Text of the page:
The reforms imposed will force the district to hold back third-graders reading at well below grade level; base teacher pay and evaluations in large measure on student test scores; completely overhaul the curriculum to conform to national “common core” academic standards; and cope with dwindling state and federal funding. The district also may lose state funding if student test scores don’t improve steadily.
Hitchcock introduced a swirl of change, starting with the hiring of an assistant superintendent with the title of student achievement director and the responsibility for bringing up test scores. He also pushed through the hiring or designation of a student achievement teacher at each school site, to mentor teachers, help principals conduct evaluations and focus on increasing test scores.
After a series of board retreats, he also overhauled the budget to provide the first faculty pay raise in several years, brought back all-day kindergarten despite the lack of state funding and adopted a staffing model that would, in theory, lead to both smaller class sizes and fewer employees at each school site. He moved to implement the staffing model more quickly than most expected, reducing the number of teachers’ aides and other employees while adding the student achievement teachers, volunteer coordinators and district administrators.
But problems with the board began to mount as the impact of the flood of changes took effect.
Hitchcock either demoted or shifted every principal, bringing in two new administrators. That shift may have contributed to deteriorating relationships with some board members and spread uneasiness through the district.
Hitchcock also implemented several board policies that put him in a high-profile dispute with Principal Will Dunman. First he implemented a board policy that barred administrators from supervising family members by shifting Dunman from the middle school to Julia Randall Elementary. Then Hitchcock moved to enforce a board policy barring administrators from serving as coaches. Dunman protested Hitchcock’s decision to not let him continue serving as the girls softball coach at the high school, which resulted in several confrontational board meetings. Hitchcock then attempted to suspend Dunman briefly for insubordination. Dunman got a lawyer to protest the discipline and the board in late August concluded Hitchcock hadn’t given Dunman a required notice of the proposed discipline.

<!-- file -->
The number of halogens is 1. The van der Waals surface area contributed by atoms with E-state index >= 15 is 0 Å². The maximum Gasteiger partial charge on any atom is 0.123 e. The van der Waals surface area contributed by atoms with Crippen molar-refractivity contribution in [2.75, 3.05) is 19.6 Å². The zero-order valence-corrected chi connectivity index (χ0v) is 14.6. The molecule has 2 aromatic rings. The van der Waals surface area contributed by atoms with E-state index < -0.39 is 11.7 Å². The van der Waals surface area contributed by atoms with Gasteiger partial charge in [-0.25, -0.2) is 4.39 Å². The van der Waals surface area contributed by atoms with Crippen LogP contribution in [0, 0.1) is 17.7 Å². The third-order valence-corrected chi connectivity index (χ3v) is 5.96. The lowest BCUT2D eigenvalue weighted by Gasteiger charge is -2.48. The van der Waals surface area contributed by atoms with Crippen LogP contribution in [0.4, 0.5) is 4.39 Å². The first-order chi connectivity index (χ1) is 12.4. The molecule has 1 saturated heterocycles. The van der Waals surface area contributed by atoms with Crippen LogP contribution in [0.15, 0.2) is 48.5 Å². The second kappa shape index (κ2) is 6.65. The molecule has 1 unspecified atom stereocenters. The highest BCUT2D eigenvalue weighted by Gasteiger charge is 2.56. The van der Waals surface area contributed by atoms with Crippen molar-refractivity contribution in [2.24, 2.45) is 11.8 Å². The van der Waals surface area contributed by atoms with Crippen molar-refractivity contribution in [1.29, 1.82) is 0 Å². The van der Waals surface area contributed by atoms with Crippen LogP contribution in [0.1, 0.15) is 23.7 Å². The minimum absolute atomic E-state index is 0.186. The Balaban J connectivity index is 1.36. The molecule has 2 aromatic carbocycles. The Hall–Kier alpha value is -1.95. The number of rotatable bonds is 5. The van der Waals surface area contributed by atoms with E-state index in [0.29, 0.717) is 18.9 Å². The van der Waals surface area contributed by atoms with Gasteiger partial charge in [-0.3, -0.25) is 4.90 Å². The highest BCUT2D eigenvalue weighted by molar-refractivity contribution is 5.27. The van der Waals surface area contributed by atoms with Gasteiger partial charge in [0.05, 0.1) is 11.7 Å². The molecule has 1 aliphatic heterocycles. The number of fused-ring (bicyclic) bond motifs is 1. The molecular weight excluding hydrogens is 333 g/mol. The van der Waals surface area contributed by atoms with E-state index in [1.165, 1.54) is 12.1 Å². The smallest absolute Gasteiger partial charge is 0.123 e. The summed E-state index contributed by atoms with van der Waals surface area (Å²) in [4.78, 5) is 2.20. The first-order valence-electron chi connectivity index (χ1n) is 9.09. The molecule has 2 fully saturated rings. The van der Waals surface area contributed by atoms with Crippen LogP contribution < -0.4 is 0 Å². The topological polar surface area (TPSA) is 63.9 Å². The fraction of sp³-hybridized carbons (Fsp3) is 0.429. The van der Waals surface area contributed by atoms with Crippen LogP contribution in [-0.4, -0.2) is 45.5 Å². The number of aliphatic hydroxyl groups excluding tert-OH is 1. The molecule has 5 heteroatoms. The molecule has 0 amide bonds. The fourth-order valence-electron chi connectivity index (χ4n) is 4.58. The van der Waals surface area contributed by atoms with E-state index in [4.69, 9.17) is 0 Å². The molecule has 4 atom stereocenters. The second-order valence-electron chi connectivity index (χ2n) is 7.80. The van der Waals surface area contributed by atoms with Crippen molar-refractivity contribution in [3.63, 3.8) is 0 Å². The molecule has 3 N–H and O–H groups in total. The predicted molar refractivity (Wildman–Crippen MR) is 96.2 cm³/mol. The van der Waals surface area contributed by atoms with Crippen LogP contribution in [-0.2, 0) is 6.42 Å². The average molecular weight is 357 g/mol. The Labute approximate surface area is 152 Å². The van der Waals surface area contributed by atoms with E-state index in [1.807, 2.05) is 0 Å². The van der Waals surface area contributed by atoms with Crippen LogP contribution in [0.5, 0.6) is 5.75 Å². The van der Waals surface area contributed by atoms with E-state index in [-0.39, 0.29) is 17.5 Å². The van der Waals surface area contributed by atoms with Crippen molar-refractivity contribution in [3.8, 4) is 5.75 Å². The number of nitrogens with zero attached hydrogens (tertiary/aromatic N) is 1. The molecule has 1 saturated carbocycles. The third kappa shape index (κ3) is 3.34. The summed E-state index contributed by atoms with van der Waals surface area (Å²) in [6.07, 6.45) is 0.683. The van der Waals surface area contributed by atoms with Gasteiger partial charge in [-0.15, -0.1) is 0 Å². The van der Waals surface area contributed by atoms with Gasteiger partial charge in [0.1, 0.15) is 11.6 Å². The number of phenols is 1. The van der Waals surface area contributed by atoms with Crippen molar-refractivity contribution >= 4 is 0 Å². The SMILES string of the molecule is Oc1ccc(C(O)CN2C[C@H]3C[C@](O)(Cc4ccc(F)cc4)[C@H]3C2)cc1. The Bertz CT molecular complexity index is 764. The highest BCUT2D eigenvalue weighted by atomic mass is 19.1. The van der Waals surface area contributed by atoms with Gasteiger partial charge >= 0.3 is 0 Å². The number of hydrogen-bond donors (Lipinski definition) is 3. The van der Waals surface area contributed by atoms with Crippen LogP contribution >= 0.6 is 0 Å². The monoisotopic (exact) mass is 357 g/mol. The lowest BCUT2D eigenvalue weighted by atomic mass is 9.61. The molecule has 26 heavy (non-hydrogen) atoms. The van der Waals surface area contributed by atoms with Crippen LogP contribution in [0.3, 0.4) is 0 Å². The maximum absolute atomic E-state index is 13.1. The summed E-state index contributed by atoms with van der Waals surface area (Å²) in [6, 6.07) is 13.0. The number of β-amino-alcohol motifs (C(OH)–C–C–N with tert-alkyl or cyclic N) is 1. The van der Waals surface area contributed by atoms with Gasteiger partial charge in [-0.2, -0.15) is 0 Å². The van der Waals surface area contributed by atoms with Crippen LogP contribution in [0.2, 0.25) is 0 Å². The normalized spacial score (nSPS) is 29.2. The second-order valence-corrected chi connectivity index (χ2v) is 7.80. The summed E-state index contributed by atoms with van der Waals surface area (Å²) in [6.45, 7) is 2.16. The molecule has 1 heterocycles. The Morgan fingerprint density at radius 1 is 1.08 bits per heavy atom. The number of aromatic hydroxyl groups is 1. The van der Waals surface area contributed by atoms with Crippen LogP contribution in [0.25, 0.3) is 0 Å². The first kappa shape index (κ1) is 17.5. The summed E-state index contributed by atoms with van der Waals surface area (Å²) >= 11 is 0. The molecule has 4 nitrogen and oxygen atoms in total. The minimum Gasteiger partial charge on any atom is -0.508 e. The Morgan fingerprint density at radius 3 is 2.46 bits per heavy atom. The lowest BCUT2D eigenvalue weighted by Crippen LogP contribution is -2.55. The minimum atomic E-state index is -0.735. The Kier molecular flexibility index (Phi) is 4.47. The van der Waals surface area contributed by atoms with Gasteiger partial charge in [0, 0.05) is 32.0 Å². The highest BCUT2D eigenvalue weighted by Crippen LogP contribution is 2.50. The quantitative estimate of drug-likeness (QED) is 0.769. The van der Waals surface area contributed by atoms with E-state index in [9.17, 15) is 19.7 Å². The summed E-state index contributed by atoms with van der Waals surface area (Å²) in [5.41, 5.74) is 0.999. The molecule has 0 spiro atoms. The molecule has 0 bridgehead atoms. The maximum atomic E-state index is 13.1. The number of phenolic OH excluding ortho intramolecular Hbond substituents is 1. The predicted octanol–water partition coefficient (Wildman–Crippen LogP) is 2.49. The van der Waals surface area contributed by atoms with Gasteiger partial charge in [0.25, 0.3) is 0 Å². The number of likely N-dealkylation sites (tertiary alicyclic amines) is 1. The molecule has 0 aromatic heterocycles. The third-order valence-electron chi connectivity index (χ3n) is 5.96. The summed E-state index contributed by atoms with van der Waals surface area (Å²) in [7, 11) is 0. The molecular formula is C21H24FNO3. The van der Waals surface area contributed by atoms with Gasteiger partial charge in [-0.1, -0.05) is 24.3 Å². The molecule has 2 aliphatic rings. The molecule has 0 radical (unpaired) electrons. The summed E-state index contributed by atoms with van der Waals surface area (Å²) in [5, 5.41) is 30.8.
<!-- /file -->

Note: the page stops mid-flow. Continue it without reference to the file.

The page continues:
However, Hitchcock said that long before the hearings involving Dunman, he had resolved to leave.
The board met in July in executive session to discuss an early renewal of Hitchcock’s contract. He said he expected the board to renew his contract, based on how many items on the board’s “to do” list he had accomplished. However, Board President Barbara Underwood stalked out of the executive session and did not attend the public session scheduled for the board to extend Hitchcock’s contract.
He asked the board not to take a vote at that point, since he said he only wanted to extend his contract if he had the unanimous support of the school board. He said after much soul searching, he decided he no longer had that support, as evidenced by a growing number of split votes and frequent board decisions to delay taking actions on things he recommended.